Patients with OCD often view risky situations as aversive, with high rates of avoidance of feared situations and stimuli (e.g., public restrooms, kitchen stoves). However, the research on risk aversion in OCD is conflicting. To explore this further, Dr. Jacoby and her team combined insights from economic Decision Science theories and psychological models of intolerance of uncertainty (IU), a key cognitive bias in OCD characterized by negative beliefs about ambiguity and uncertainty. Specifically, they examined whether inconsistencies in the literature may be explained by examining decision making when the decision is either high or low in ambiguity. They hypothesized that ambiguity during decision-making may prime IU beliefs for people with OCD and lead to worse decision-making.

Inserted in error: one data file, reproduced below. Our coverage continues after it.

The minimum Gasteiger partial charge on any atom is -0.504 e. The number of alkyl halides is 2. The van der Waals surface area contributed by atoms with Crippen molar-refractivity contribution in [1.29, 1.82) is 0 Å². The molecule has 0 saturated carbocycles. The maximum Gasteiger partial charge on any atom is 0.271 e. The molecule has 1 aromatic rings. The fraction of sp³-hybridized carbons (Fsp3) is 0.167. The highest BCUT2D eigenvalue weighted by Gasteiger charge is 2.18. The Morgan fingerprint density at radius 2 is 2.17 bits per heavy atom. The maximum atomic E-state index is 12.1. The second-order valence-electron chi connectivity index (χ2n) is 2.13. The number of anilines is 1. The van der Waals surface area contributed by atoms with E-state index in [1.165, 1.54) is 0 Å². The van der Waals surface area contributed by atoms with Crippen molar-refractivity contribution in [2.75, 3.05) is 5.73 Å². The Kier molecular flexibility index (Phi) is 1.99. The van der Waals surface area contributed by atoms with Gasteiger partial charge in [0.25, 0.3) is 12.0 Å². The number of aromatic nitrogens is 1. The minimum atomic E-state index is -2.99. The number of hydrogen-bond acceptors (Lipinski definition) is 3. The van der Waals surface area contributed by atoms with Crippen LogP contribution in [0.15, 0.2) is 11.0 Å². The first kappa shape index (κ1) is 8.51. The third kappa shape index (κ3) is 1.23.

By having 30 patients with OCD and 30 individuals in a control group complete an economic decision making task, the team found that patients with OCD felt high uncertainty and distress regardless of how ambiguous the task was, compared to healthy controls whose level of certainty matched the level of ambiguity (i.e., they felt significant less certain on the high ambiguity vs. the low ambiguity task version). Participants’ self-reported IU was also associated with higher levels of distress during the task. The results of Dr. Jacoby’s study can be used to inform clinical treatment. They show that therapists should help patients shift their attention from seeking more information about an ambiguous situation to instead embracing this uncertainty, as well as understanding the role that distress plays when patients with OCD have to make decisions.